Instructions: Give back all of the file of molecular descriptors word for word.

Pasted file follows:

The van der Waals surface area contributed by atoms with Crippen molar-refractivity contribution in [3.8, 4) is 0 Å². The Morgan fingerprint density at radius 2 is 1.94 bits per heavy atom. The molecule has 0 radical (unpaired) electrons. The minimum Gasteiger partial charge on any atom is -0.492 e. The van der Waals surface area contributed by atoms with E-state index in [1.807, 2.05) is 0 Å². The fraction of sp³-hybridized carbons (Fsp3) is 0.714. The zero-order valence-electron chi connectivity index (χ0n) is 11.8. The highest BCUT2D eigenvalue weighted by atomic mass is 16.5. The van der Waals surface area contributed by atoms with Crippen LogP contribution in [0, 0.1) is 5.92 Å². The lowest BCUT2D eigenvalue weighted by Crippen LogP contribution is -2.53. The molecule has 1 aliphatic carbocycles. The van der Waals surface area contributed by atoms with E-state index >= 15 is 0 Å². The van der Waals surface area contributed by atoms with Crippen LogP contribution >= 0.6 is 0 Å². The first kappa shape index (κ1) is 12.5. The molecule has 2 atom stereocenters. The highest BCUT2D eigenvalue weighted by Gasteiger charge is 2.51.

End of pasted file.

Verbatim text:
The van der Waals surface area contributed by atoms with Crippen molar-refractivity contribution in [3.8, 4) is 0 Å². The Morgan fingerprint density at radius 2 is 1.94 bits per heavy atom. The molecule has 0 radical (unpaired) electrons. The minimum Gasteiger partial charge on any atom is -0.492 e. The van der Waals surface area contributed by atoms with E-state index in [1.807, 2.05) is 0 Å². The fraction of sp³-hybridized carbons (Fsp3) is 0.714. The zero-order valence-electron chi connectivity index (χ0n) is 11.8. The highest BCUT2D eigenvalue weighted by atomic mass is 16.5. The van der Waals surface area contributed by atoms with Crippen LogP contribution in [0, 0.1) is 5.92 Å². The lowest BCUT2D eigenvalue weighted by Crippen LogP contribution is -2.53. The molecule has 1 aliphatic carbocycles. The van der Waals surface area contributed by atoms with E-state index >= 15 is 0 Å². The van der Waals surface area contributed by atoms with Crippen LogP contribution >= 0.6 is 0 Å². The first kappa shape index (κ1) is 12.5. The molecule has 2 atom stereocenters. The highest BCUT2D eigenvalue weighted by Gasteiger charge is 2.51.